Mysticism Is Not Pagan

ezekialWe all have an image that immediately pops in our mind when we think of the word “Mystic.” We think of Dark Caves, men in long hooded robes chanting by candlelight; or maybe a baldheaded yogi sitting like a pretzel on the top of a snowy mountain. At the best, these images are a friendly well-meaning people who are nonetheless being deceived and misled by the occult; at the worst, these are pagans, communing with the demonic, seeking out ways to corrupt or manipulate the innocent around them. Does this therefore mean that all mysticism is pagan? Or could it be that our enemy has created the counterfeit in order to scare us away from an interactive relationship with our God?

A few years back when we began to keep Torah my wife and I gave up celebrating Christmas and Easter because of their obvious pagan origins. This has caused no small amount of tension with many of my loved ones but as most of you know our primary calling is to please and obey God.

I don’t mess around with paganism; I shun everything that has even a hint of idolatry to it.

Why then, do I feel completely comfortable practicing mysticism; something that has for so long been a primary practice of the occult?

What if I told you that every author of Scripture from Moses to Malachi, from Matthew to John were all mystics?

What if I told you that nearly every hero in the Scriptures can clearly be proven to be a Mystic? Would you believe me?

Would it place in your heart a new desire, not just for a one-way prayer where we bring our petitions or praises before God but where we are instead expecting a living relationship with God? A relationship where He speaks back to us and gives us direct insight for our lives?

I know that mysticism is scary and it doesn’t sit well with our modern lifestyles. It is something that we cannot control and do not fully understand.

We fear that it looks an awful lot like what pagans do and may even open up the doors to deception.

But we must trust that so long as we remain rooted in God’s Word and we follow His commandments and His ways that God Himself will keep us and guard us; He will protect us as we enter into the unknown.

It is my hope that as we go through some scriptural examples of Biblical mystics we will begin to feel confident that mysticism is not pagan but the result of relationship with our Heavenly Father.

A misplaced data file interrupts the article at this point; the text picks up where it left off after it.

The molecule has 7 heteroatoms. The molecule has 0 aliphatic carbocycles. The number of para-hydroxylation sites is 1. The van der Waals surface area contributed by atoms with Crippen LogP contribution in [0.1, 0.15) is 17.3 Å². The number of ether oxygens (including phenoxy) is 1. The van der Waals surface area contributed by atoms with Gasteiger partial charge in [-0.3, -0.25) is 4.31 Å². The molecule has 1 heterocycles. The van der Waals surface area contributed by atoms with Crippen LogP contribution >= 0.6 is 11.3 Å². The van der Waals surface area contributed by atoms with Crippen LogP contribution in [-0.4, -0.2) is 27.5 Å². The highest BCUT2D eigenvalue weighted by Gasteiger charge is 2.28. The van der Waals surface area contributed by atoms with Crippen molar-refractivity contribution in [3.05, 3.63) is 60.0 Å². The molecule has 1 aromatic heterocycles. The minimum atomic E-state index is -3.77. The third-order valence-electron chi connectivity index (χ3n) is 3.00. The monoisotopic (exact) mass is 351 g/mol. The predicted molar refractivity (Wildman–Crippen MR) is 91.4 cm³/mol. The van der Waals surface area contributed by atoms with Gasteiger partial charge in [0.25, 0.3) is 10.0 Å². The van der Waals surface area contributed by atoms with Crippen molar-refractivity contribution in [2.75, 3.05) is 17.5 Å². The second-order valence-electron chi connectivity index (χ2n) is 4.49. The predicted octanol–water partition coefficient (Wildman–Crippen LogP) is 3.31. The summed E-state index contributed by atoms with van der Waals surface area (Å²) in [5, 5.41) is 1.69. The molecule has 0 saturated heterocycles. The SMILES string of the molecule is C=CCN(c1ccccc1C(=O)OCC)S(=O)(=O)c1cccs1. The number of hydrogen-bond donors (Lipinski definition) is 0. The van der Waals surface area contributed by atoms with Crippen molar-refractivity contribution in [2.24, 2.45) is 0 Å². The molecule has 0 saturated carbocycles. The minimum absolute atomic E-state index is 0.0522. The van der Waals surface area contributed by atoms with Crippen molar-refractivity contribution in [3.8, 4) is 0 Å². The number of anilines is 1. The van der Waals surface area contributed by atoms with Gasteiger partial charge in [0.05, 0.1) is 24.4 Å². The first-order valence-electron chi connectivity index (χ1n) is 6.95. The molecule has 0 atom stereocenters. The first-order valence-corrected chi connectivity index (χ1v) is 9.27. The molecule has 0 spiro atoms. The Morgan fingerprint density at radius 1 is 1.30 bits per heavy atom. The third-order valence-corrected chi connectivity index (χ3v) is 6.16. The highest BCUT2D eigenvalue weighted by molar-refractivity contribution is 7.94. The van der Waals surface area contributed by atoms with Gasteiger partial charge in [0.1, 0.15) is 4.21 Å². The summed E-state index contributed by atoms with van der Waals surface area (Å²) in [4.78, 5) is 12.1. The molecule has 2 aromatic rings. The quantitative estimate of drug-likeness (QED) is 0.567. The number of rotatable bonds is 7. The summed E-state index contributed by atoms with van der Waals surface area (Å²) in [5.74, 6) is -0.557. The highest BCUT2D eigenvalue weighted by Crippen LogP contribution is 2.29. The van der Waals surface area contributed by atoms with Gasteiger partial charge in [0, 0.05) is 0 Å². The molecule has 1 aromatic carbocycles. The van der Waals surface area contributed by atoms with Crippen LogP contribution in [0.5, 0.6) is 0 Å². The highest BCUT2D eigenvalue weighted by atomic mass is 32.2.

Let’s begin with our Jesus, our savior:

John 5:19
Therefore, Yeshua said this to them: “Yes, indeed! I tell you that the Son cannot do anything on his own, but only what he sees the Father doing; whatever the Father does, the Son does too.

John 3:13
No one has ascended into heaven, but
He who descended from heaven: the Son of Man.

As you can clearly see Jesus was not only receiving instruction from His Father but he was getting that instruction by ascending into heaven to meet with the Almighty.

We know that God spoke directly to Adam and Eve and walked with them in the garden. (Gen 3:8)

He warned Cain about murdering Abel. (Gen 4:7)

He warned Noah about the flood and gave him instructions to make the ark. (Gen 6:13-21)

He appeared Abraham, had a meal with him, and spoke with him about what was going to happen with Sodom and Gomorrah. (Gen 18)

He met Moses in the burning bush, on Mount Sinai, and on a regular basis in the tabernacle.

He woke up the prophet Samuel calling him out by name. (1Sam 3:4)

He made promises with both David and Solomon.

It would be incredibly easy to continue on with this list but I’m sure by now we are beginning to understand;

Mysticism is not pagan; it is the result of a relationship with our Heavenly Father.

We too can have this sort of relationship with our Heavenly Father.

Remember this is the sort of relationship that God must initiate.

The most we can do is put ourselves in a position to hear from Him.

And there’s no need to be scared He usually does not begin with anything too intense.

I know the Apostle Paul’s first recorded mystical experience knocked him off his horse and left him blind (Acts 9:3-4) but this was the exception not the rule.

We will go more in-depth on how to interact with God in future posts but here’s the core of it:

All we have to do is ask God to reveal himself, then sit and listen, put aside everything else that could distract us and wait for God to speak.

This is where we begin to enter into the type of relationship with God that the people we look up to in the holy Scriptures had.

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